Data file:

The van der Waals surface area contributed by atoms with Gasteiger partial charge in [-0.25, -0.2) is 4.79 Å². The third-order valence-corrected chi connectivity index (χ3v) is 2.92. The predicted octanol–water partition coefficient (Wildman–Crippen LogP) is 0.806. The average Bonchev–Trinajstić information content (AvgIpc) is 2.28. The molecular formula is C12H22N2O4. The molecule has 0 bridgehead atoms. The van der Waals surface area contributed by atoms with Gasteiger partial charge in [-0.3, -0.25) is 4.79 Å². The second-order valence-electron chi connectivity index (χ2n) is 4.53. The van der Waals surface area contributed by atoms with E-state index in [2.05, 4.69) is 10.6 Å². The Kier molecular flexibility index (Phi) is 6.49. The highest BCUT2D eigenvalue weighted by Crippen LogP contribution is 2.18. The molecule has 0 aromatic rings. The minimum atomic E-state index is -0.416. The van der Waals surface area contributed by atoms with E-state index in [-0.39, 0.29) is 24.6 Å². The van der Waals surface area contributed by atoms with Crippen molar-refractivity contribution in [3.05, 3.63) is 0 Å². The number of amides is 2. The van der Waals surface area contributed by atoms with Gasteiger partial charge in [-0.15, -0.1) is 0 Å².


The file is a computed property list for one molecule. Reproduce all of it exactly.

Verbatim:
The van der Waals surface area contributed by atoms with Gasteiger partial charge in [-0.25, -0.2) is 4.79 Å². The third-order valence-corrected chi connectivity index (χ3v) is 2.92. The predicted octanol–water partition coefficient (Wildman–Crippen LogP) is 0.806. The average Bonchev–Trinajstić information content (AvgIpc) is 2.28. The molecular formula is C12H22N2O4. The molecule has 0 bridgehead atoms. The van der Waals surface area contributed by atoms with Gasteiger partial charge in [-0.3, -0.25) is 4.79 Å². The second-order valence-electron chi connectivity index (χ2n) is 4.53. The van der Waals surface area contributed by atoms with E-state index in [2.05, 4.69) is 10.6 Å². The Kier molecular flexibility index (Phi) is 6.49. The highest BCUT2D eigenvalue weighted by Crippen LogP contribution is 2.18. The molecule has 0 aromatic rings. The minimum atomic E-state index is -0.416. The van der Waals surface area contributed by atoms with E-state index in [-0.39, 0.29) is 24.6 Å². The van der Waals surface area contributed by atoms with Crippen molar-refractivity contribution in [3.05, 3.63) is 0 Å². The number of amides is 2. The van der Waals surface area contributed by atoms with Gasteiger partial charge in [-0.15, -0.1) is 0 Å².